The train station modeled in Istanbul appears to be nearly full of people jostling about for exactly one train: One 4-8-2 locomotive (from appearances) and four passenger cars carrying about 20 people. Sorry, that’s a bit much to ask.

The train itself has a sleeper, a lounge, and a diner, and apparently, one other sleeping car we do not see the inside of — and nothing else. Exact consists for 1930s Orient Express trains are less available in English than I would like, so I can’t vouch for the movie’s accuracy on this point. I can only say that the movie is consistent in that there are few passengers on a short train.

The passenger cars, or carriages, look opulent and inviting, as do the originals that appeared in London for the film’s U.K. premiere.

But somewhere in the snow-covered mountains of Yugoslavia — which in the movie resemble a cross between the mountains imagine in the Polar Express and those that appear in J.R.R. Tolkien’s Middle Earth — an avalanche of snow descends to the mainline below, derailing and nearly burying the locomotive.

For the next two or three days of movie time, passengers remain relatively comfortable and worry little or nothing at all about the cold. Never mind that coal-fired steam heat from a locomotive would be gone by that time (and possibly unsafe to keep connected) or that onboard heaters would likely have run out of fuel.

Who cares? There’s a murderer to catch.

Critics have pointed out that the rescue train from an unfrozen village depot in a valley below seems unlikely. And I agree. Imagine this: A crack luxury express train gets stuck in the mountains only to be rescued by a large hand-car staffed with almost a dozen track workers with shovels and hand tools. The thought is plausible in the 1880s, perhaps, but incredulous by the 1930s. It also insults Yugoslavs who would have at least had horses or mules if not a whole train available to do the job. But it supports the necessary delay for the film to proceed.

As I said above, what the film gets close to right is “train life”: Cramped quarters, minor inconveniences, the option to read a book while watching the scenery pass, and the omnipresence of train staff. True, there would be a sleeping car attendant in addition to the conductor, and the dining car kitchen would have been much smaller than what we see, but the limited roles doled out are at least congruous to the story — whether you like the story or not.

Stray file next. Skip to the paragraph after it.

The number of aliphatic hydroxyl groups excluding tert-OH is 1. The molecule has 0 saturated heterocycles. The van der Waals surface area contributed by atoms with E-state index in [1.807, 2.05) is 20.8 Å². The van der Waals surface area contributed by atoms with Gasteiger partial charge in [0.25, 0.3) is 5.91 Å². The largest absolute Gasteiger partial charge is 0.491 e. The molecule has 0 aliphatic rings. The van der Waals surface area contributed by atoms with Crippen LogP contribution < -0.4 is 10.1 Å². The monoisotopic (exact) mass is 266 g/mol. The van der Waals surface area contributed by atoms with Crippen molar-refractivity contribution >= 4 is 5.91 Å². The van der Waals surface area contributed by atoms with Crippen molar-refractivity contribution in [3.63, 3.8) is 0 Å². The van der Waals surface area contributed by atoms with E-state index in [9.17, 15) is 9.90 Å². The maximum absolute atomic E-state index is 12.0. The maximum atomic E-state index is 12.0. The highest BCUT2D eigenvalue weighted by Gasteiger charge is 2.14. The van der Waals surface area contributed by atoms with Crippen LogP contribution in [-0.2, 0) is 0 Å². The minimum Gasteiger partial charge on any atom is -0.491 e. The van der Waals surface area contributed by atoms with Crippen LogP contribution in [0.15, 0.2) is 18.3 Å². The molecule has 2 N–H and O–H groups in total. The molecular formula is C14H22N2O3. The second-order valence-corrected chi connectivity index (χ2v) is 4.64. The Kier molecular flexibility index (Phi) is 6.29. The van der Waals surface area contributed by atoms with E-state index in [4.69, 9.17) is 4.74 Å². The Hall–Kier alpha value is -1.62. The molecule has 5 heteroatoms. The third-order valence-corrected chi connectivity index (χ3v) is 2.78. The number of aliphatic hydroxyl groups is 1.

Bottom line? Actors and actresses in this film give performances worthy of their star statures, but the story and train lack. I give this six out of 10 “golden spikes.”

“Murder on the Orient Express” is now playing throughout the U.S. It is rated PG-13 for violence and thematic elements.

More information is available from 20th Century Fox.

Steve Sweeney is Trains’ associate editor for news and technology. He cuts asparagus and green beans to equal length before cooking, just as Poirot might — and for the same reason.

8 thoughts on “‘Orient Express’ loses steam despite accomplished acting NEWSWIRE

  1. The consist is less than accurate. From the book we know there was a diner, the Istanbul-Calais coach, the Athens-Paris coach, and “the ordinary carriages” – likely regular non-Wagon Lits coaches attached to help pay the bills during the Depression. There was a Bucharest-Paris sleeper but that may have been seasonal. Pullman lounges were rare to nonexistent; a British Pullman was seconded during the 20s to run between Paris and Venice on the Simplon-Orient-Express, but it doesn’t sound like they went further east.

    The Orient Express did indeed get stranded at least once in the 30s for about 10 days (in two different locations). They kept the steam going in the engine to assist with heating. Agatha Christie was stranded by a snowdrift on the Orient Express in the 30s as well, partly inspiring the book; I don’t know if it was the same train or a separate incident.

    I’m not thrilled with Branagh’s version of Poirot’s moustaches, but this may actually be more accurate to AC’s vision of him. Could have done without the soul patch though.